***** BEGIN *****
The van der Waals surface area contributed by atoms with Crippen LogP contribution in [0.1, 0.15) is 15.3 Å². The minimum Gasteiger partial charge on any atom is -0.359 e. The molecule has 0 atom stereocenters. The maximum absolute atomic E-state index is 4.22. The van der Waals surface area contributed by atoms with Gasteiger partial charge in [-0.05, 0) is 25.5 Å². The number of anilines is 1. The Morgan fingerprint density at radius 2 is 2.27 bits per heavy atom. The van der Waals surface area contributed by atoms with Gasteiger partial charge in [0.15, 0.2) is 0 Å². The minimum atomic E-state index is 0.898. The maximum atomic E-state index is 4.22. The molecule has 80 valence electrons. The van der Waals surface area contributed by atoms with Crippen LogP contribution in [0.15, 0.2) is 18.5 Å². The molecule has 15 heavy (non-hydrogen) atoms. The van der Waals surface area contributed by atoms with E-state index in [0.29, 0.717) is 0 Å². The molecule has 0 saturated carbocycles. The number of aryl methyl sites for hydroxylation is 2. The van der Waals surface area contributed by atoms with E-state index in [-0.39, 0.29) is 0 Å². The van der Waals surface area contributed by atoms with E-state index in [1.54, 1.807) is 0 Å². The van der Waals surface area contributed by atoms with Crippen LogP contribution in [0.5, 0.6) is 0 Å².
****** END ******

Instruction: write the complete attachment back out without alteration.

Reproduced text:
The van der Waals surface area contributed by atoms with Crippen LogP contribution in [0.1, 0.15) is 15.3 Å². The minimum Gasteiger partial charge on any atom is -0.359 e. The molecule has 0 atom stereocenters. The maximum absolute atomic E-state index is 4.22. The van der Waals surface area contributed by atoms with Gasteiger partial charge in [-0.05, 0) is 25.5 Å². The number of anilines is 1. The Morgan fingerprint density at radius 2 is 2.27 bits per heavy atom. The van der Waals surface area contributed by atoms with Gasteiger partial charge in [0.15, 0.2) is 0 Å². The minimum atomic E-state index is 0.898. The maximum atomic E-state index is 4.22. The molecule has 80 valence electrons. The van der Waals surface area contributed by atoms with Crippen LogP contribution in [0.15, 0.2) is 18.5 Å². The molecule has 15 heavy (non-hydrogen) atoms. The van der Waals surface area contributed by atoms with E-state index in [0.29, 0.717) is 0 Å². The molecule has 0 saturated carbocycles. The number of aryl methyl sites for hydroxylation is 2. The van der Waals surface area contributed by atoms with E-state index in [-0.39, 0.29) is 0 Å². The van der Waals surface area contributed by atoms with E-state index in [1.54, 1.807) is 0 Å². The van der Waals surface area contributed by atoms with Crippen LogP contribution in [0.5, 0.6) is 0 Å².